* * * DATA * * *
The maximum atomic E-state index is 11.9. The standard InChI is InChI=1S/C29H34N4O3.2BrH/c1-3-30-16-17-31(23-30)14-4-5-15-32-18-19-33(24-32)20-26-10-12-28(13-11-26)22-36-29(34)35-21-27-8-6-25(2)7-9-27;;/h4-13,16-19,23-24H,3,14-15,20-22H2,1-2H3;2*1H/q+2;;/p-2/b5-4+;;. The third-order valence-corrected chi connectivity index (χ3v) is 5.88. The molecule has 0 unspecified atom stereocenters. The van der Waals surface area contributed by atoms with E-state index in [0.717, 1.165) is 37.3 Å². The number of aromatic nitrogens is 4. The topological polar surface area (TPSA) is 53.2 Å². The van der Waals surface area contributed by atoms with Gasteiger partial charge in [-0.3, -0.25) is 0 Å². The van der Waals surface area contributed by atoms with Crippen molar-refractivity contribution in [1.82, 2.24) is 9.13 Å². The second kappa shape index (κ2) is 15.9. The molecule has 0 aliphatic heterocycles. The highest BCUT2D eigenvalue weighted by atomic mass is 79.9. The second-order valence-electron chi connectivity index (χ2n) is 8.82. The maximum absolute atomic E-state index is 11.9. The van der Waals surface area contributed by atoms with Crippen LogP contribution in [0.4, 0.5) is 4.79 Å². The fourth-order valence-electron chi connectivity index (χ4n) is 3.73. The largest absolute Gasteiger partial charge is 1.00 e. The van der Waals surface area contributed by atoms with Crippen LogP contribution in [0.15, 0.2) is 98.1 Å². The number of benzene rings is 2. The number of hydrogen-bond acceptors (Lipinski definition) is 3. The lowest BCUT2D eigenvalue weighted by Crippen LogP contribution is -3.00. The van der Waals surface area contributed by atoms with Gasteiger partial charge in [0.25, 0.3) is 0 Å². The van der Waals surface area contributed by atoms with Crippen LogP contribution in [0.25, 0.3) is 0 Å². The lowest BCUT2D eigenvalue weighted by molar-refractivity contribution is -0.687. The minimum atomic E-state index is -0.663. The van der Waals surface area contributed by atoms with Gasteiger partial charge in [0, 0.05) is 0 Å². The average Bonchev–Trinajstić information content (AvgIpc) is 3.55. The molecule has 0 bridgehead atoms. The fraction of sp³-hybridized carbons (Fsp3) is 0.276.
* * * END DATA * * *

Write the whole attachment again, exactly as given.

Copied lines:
The maximum atomic E-state index is 11.9. The standard InChI is InChI=1S/C29H34N4O3.2BrH/c1-3-30-16-17-31(23-30)14-4-5-15-32-18-19-33(24-32)20-26-10-12-28(13-11-26)22-36-29(34)35-21-27-8-6-25(2)7-9-27;;/h4-13,16-19,23-24H,3,14-15,20-22H2,1-2H3;2*1H/q+2;;/p-2/b5-4+;;. The third-order valence-corrected chi connectivity index (χ3v) is 5.88. The molecule has 0 unspecified atom stereocenters. The van der Waals surface area contributed by atoms with E-state index in [0.717, 1.165) is 37.3 Å². The number of aromatic nitrogens is 4. The topological polar surface area (TPSA) is 53.2 Å². The van der Waals surface area contributed by atoms with Gasteiger partial charge in [-0.3, -0.25) is 0 Å². The van der Waals surface area contributed by atoms with Crippen molar-refractivity contribution in [1.82, 2.24) is 9.13 Å². The second kappa shape index (κ2) is 15.9. The molecule has 0 aliphatic heterocycles. The highest BCUT2D eigenvalue weighted by atomic mass is 79.9. The second-order valence-electron chi connectivity index (χ2n) is 8.82. The maximum absolute atomic E-state index is 11.9. The van der Waals surface area contributed by atoms with Crippen LogP contribution in [0.4, 0.5) is 4.79 Å². The fourth-order valence-electron chi connectivity index (χ4n) is 3.73. The largest absolute Gasteiger partial charge is 1.00 e. The van der Waals surface area contributed by atoms with Crippen LogP contribution in [0.15, 0.2) is 98.1 Å². The number of benzene rings is 2. The number of hydrogen-bond acceptors (Lipinski definition) is 3. The lowest BCUT2D eigenvalue weighted by Crippen LogP contribution is -3.00. The van der Waals surface area contributed by atoms with Gasteiger partial charge in [0.25, 0.3) is 0 Å². The van der Waals surface area contributed by atoms with Crippen LogP contribution in [0.25, 0.3) is 0 Å². The lowest BCUT2D eigenvalue weighted by molar-refractivity contribution is -0.687. The minimum atomic E-state index is -0.663. The van der Waals surface area contributed by atoms with Gasteiger partial charge in [0, 0.05) is 0 Å². The average Bonchev–Trinajstić information content (AvgIpc) is 3.55. The molecule has 0 bridgehead atoms. The fraction of sp³-hybridized carbons (Fsp3) is 0.276.